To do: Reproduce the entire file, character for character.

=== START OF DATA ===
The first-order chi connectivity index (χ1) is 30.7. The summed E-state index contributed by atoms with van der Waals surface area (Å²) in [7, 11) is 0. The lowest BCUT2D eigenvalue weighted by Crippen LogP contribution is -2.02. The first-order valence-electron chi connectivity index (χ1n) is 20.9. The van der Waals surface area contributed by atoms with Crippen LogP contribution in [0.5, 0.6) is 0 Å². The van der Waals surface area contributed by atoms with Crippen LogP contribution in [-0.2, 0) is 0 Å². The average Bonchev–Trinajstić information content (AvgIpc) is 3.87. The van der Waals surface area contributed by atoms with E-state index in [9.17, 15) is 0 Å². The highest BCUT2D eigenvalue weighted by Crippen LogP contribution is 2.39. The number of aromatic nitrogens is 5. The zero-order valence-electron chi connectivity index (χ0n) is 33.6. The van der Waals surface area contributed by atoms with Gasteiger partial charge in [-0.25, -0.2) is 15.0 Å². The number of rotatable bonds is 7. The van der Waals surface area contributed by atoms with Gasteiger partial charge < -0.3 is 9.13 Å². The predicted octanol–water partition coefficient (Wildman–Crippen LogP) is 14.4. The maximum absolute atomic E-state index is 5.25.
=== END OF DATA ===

The first-order chi connectivity index (χ1) is 30.7. The summed E-state index contributed by atoms with van der Waals surface area (Å²) in [7, 11) is 0. The lowest BCUT2D eigenvalue weighted by Crippen LogP contribution is -2.02. The first-order valence-electron chi connectivity index (χ1n) is 20.9. The van der Waals surface area contributed by atoms with Crippen LogP contribution in [0.5, 0.6) is 0 Å². The van der Waals surface area contributed by atoms with Crippen LogP contribution in [-0.2, 0) is 0 Å². The average Bonchev–Trinajstić information content (AvgIpc) is 3.87. The van der Waals surface area contributed by atoms with E-state index in [9.17, 15) is 0 Å². The highest BCUT2D eigenvalue weighted by Crippen LogP contribution is 2.39. The number of aromatic nitrogens is 5. The zero-order valence-electron chi connectivity index (χ0n) is 33.6. The van der Waals surface area contributed by atoms with Gasteiger partial charge in [-0.25, -0.2) is 15.0 Å². The number of rotatable bonds is 7. The van der Waals surface area contributed by atoms with Gasteiger partial charge < -0.3 is 9.13 Å². The predicted octanol–water partition coefficient (Wildman–Crippen LogP) is 14.4. The maximum absolute atomic E-state index is 5.25.